Woman At War (Kona fer í stríð) / Dir. Benedikt Erlingsson
What does it mean to be a conspirator in times of ecological terror? For Benedikt Erlingsson’s Woman at War, the answer doesn't arrive easily, but almost certainly involves the participation of a Greek chorus. A Greek-ish chorus, in this case: a live band and a trio of a capella Ukrainian singers follow fifty-something Halla (Halldóra Geirharðsdóttir) as she roams the Icelandic countryside, fighting—quite literally—for environmental justice.
Woman at War is steeped in ancient dramaturgical tropes that are rendered aflame with contemporary light. A beloved choir director, Halla lives respectably in a roomy, charming house; she rides her bike, smiles at passing neighbours, and partakes in meditative practices in her spare time. Halla lives a double life, however, as an amateur eco-crusader dubbed by the media as "Mountain Woman", cutting down power lines and dropping polemical leaflets, finding refuge from police drones in rivers, caves, and natural cracks in the earth. Few know of Halla's secret—one, the neurotic civil servant Baldvin (Jörundur Ragnarsson) who acts as Halla's insider; two, a highland farmer (Jón Jóhannsson) that she encounters soon after the film's breathtaking pastoral opening scene. Halla's cunning quest is simple: bringing attention to what seems to be the burgeoning environmental apocalypse by any means necessary. Stripped of the film's stylistic veneer, Halla sees herself as a fixer, and in a meeting with her eccentric twin sister Àsa (also played by Geirharðsdóttir) she states her mantra: "find solutions".
But as we all know, there are no simple solutions to the breadths of this current world-reality. A long-awaited possibility of motherhood, reignited by the acceptance of a years-old adoption application, complicates Halla's mission, and her meddling sparks an intensifying international manhunt. Every one of Halla's sabotages creates a torrential outpouring that palpably affects the lives of everyone—workers, bosses, and Halla herself. These ripples lead a bemused public, not entirely unsympathetic but nevertheless unconvinced, to brand her a terrorist. To this point, Erlingsson draws on the painful question of political activism in an increasingly catastrophic world. How do singular acts of environmental terror measure up to the banal terror of living under a constant state of crisis? By what means can justice be delivered, through what tools, and by whose hands? Borrowing the words of revolutionary philosopher Frantz Fanon, how do we extricate ourselves from these incendiary times? What is the opposite of fire? Erlingsson backs away from taking a dogmatic stance, allowing the film to speak for itself: instead, we get flickers of vulnerability, doubt, and humanity that Geirharðsdóttir so evocatively captures.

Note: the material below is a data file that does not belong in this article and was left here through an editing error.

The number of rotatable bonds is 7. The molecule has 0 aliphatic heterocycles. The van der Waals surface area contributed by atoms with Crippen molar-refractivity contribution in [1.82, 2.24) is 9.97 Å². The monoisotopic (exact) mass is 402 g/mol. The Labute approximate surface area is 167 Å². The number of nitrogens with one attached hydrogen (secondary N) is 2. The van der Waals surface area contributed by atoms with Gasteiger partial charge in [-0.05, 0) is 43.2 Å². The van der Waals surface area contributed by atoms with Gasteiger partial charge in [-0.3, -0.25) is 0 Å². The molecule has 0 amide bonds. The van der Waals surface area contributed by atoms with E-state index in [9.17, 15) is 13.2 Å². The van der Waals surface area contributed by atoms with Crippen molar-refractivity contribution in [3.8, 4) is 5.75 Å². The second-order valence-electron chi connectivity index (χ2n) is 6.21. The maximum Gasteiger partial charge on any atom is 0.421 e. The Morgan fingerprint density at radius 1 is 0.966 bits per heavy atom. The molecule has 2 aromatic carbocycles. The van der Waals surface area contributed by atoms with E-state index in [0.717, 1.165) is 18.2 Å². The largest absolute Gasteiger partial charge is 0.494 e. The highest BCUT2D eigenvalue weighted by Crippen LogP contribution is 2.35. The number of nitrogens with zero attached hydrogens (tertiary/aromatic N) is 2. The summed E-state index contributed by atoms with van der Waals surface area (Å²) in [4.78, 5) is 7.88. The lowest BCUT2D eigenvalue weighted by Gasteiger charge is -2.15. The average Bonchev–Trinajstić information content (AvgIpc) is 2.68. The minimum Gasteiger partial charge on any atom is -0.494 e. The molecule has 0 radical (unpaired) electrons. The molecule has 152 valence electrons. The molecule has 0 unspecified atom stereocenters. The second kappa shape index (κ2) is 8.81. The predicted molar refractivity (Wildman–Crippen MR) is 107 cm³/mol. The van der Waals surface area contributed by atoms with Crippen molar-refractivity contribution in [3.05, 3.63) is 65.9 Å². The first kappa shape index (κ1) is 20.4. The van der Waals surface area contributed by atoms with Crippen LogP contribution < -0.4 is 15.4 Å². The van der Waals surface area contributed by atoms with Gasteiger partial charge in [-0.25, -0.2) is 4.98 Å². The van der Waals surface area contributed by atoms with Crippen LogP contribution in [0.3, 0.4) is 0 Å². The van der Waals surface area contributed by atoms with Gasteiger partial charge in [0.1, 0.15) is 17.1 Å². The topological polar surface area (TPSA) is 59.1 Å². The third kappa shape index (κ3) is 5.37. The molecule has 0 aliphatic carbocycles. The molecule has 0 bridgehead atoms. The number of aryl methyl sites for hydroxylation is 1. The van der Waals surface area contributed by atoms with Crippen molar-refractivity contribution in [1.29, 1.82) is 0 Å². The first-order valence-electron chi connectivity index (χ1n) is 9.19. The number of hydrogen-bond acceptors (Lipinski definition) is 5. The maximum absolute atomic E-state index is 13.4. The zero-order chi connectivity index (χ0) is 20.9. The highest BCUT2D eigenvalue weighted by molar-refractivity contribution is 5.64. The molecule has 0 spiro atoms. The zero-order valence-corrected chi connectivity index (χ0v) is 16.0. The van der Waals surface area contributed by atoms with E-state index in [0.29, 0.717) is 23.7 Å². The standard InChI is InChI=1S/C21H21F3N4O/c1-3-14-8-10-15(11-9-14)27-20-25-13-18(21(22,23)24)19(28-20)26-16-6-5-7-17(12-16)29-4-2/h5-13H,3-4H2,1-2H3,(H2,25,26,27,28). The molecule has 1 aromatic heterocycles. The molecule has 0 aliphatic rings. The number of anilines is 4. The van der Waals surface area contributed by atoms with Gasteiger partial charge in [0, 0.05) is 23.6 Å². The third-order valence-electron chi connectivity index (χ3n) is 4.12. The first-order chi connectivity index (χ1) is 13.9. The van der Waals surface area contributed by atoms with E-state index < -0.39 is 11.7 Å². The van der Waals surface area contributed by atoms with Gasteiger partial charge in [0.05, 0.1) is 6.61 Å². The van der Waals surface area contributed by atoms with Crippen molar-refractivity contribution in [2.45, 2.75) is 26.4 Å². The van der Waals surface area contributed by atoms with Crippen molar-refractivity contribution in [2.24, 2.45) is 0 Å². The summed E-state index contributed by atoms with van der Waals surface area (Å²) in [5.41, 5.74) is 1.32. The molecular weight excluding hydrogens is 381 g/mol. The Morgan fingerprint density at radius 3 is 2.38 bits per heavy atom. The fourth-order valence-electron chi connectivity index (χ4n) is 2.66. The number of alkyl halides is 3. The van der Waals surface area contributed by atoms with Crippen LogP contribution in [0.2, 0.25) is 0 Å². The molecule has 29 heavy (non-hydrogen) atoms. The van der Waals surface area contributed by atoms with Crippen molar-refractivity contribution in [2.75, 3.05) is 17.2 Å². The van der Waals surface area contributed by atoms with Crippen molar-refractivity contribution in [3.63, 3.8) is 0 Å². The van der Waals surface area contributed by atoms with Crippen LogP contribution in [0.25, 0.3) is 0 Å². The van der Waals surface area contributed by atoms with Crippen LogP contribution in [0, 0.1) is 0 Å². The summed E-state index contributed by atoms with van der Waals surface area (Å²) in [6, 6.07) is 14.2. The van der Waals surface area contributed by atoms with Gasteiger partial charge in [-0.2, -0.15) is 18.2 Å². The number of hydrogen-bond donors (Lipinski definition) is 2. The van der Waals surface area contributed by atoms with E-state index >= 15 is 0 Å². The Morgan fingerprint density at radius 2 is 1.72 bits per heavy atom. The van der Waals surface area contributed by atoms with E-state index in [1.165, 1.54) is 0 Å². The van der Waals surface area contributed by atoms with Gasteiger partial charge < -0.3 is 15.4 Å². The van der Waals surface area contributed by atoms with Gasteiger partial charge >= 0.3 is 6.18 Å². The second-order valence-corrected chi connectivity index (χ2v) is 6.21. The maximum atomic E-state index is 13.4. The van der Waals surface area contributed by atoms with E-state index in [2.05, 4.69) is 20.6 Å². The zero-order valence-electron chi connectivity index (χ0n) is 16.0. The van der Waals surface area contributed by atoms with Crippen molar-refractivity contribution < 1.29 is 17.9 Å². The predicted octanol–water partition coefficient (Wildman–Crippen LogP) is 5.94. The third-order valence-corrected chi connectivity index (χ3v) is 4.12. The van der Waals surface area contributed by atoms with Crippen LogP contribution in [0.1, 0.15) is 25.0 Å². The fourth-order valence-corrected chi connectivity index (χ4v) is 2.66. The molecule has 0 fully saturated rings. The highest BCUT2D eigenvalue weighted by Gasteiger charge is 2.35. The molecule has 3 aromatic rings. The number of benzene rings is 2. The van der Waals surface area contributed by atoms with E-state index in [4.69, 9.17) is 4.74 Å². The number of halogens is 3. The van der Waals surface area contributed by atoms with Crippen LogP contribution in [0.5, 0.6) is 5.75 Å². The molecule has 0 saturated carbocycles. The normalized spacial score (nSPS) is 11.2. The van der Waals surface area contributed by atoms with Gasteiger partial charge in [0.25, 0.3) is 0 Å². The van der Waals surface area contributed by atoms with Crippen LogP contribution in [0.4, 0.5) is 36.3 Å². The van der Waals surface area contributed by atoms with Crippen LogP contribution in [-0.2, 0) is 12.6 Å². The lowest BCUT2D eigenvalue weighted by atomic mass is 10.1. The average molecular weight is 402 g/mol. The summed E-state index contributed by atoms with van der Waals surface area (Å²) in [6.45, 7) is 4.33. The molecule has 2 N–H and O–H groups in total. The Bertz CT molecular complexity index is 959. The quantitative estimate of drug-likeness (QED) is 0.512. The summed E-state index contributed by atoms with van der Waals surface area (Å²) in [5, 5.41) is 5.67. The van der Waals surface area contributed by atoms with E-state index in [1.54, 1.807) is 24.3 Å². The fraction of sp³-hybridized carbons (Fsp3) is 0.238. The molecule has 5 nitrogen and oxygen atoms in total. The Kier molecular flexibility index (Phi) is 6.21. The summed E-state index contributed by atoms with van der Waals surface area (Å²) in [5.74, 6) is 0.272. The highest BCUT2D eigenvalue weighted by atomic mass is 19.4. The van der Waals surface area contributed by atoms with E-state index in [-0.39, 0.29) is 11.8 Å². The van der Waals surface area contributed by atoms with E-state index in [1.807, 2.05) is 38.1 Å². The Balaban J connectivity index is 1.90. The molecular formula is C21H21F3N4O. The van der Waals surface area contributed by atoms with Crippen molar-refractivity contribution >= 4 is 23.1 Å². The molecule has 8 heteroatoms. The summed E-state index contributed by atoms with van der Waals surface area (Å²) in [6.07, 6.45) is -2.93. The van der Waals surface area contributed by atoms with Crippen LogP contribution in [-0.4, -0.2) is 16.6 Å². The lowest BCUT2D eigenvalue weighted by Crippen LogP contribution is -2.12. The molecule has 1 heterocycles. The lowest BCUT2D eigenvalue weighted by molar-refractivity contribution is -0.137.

Cinematically and stylistically brilliant, Woman at War defies generic expectations, balancing out serious subject matter with rays of levity; to go back to ancient Greek definitions, it is an elevated work that blends the 'highest' (tragedy) and 'lowest' (comedy) forms of theatre. One standout is the recurring arrest of Juan Camillo (Juan Camillo Roman Estrada), a foreign tourist who serves as a pseudo-pharmakos, scapegoated for Halla's crimes and by extension, the greater forces of social ill. To say the least, it is an audacious move on Erlingsson's part to present something so glaringly disquieting as a running gag, but it works seamlessly with the film's dark, idiosyncratic humour. We come back, then, to my opening question: what does it mean to be a conspirator in times of ecological terror? Erlingsson leaves the question hanging. Nothing is expected of the audience as is, really, with Halla; no one is expected to singlehandedly figure it out. But like the chorus that shadows Halla and her journey, in moments when singing is overtaken by the mark of silence, we are made to bear witness.
Woman At War opens in theatres in Vancouver March 15th